My name is Tim Muto, and I am a dog musher and a voluntaryist located in the mythical northern paradise of Alaska. I have been living up here since the fall of 2013, when I started as a dog handler for Karin Hendrickson and Blue on Black Kennels. I had no previous dog experience, I didn’t even know dog mushing was still a 'thing' until about a month before hand, and I showed up with a bit of a fear of big scary looking dogs that I was unfamiliar with. It took me about a week to realize that they were all barking at me because they demanded I come over and pet them.
Working at Karin's kennel was the hardest experience of my life up until that point; physically, emotionally, spiritually, all of it. Where do I sign up for more?! The truth is, as difficult as it was, it was even more rewarding. My experience with Blue on Black Kennels instilled within me an incredibly deep passion for sled dogs, and for life in Alaska, and I owe a great deal to Karin and to those dogs that will always be in my heart.
I then spent the next three years as a handler for Brent Sass and the dogs of Wild and Free Mushing. Brent's operation is very remote, completely off grid, about 150 miles outside of town. During my time at Wild and Free, I saw a lot of handlers come and go. Folks tend to show up with only the romance of a remote alaskan dream in their eye, and they get plowed into the ground by the intensity of operating a competitive kennel partnered with the complications and frustrations of living so remotely. The factors that seem to push some people away, are what kept me at Wild and Free for so long. That kennel, that homestead, those trails and those dogs mean so very much to me, and they have shaped me into the person I am today.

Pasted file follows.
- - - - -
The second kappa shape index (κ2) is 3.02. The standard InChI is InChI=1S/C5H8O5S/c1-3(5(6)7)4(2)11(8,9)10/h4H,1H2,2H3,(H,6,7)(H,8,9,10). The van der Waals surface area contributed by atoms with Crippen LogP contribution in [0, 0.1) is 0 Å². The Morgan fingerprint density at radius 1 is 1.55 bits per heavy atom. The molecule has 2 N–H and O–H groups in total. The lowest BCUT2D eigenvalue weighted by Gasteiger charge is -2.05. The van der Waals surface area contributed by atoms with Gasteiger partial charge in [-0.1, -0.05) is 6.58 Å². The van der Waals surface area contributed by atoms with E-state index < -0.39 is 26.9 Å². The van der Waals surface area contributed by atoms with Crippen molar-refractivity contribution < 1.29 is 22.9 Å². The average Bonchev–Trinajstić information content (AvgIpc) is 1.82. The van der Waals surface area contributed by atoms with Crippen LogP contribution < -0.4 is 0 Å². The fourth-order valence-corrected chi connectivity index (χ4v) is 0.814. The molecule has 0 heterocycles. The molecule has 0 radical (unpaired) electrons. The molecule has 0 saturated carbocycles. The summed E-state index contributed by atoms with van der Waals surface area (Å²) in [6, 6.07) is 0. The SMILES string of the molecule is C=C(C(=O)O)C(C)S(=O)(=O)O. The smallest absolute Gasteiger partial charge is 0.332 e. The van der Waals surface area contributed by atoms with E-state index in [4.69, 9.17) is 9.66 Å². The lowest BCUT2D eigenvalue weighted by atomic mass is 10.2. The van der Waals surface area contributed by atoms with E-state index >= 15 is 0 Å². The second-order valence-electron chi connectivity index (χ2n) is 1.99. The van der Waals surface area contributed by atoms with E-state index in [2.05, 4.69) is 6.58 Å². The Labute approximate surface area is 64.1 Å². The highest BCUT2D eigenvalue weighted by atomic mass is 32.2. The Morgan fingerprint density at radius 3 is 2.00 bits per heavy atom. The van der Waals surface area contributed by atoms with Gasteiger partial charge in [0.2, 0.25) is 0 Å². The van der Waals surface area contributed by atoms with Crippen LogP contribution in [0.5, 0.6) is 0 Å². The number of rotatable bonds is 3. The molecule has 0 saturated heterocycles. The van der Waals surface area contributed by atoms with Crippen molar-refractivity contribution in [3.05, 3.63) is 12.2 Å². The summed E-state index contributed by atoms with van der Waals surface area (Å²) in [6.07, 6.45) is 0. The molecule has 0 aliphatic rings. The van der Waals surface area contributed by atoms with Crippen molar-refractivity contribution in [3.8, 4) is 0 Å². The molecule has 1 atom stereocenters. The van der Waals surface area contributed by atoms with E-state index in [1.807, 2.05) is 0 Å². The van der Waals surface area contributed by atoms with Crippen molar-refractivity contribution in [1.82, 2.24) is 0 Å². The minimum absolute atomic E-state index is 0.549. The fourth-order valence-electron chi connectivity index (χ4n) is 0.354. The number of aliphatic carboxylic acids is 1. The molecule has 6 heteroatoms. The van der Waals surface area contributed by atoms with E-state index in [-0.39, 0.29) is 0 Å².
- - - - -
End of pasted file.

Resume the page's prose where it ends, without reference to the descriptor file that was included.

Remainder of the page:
The person I am today, is actually very different than my past. I grew up in the northern suburbs of Chicago, I was never a very outdoorsy person, and I actually wanted to be a police officer my entire life. There is a long story associated with how my life path was altered, but I ended up studying Recreation, Park and Tourism Administration at Western Illinois University. I gained a lot from my college experience; I was the president of a social fraternity, I started a new student organization on campus (Young Americans for Liberty), I held a few different jobs and even volunteered for a number of different charities. I also fell in love with the outdoors, and upon graduating I moved to Norway for the summer to guide sea kayak trips in the northern fjords. This new found addiction to paddling led me back to the states for a few years, where I guided in the Apostle Islands National Lakeshore of Western Lake Superior.
All of these epic challenges that I have faced, the extreme environments and colossal obstacles, have left me with an almost infinite amount of confidence in my ability to accomplish whatever it is I desire. I can recall how a former version of myself might have approached certain problems with hesitation and uncertainty in my abilities, where now I can make eye contact with seemingly impossible tasks and say, “This has got to be accomplished, there is a way, now how can we get this done?”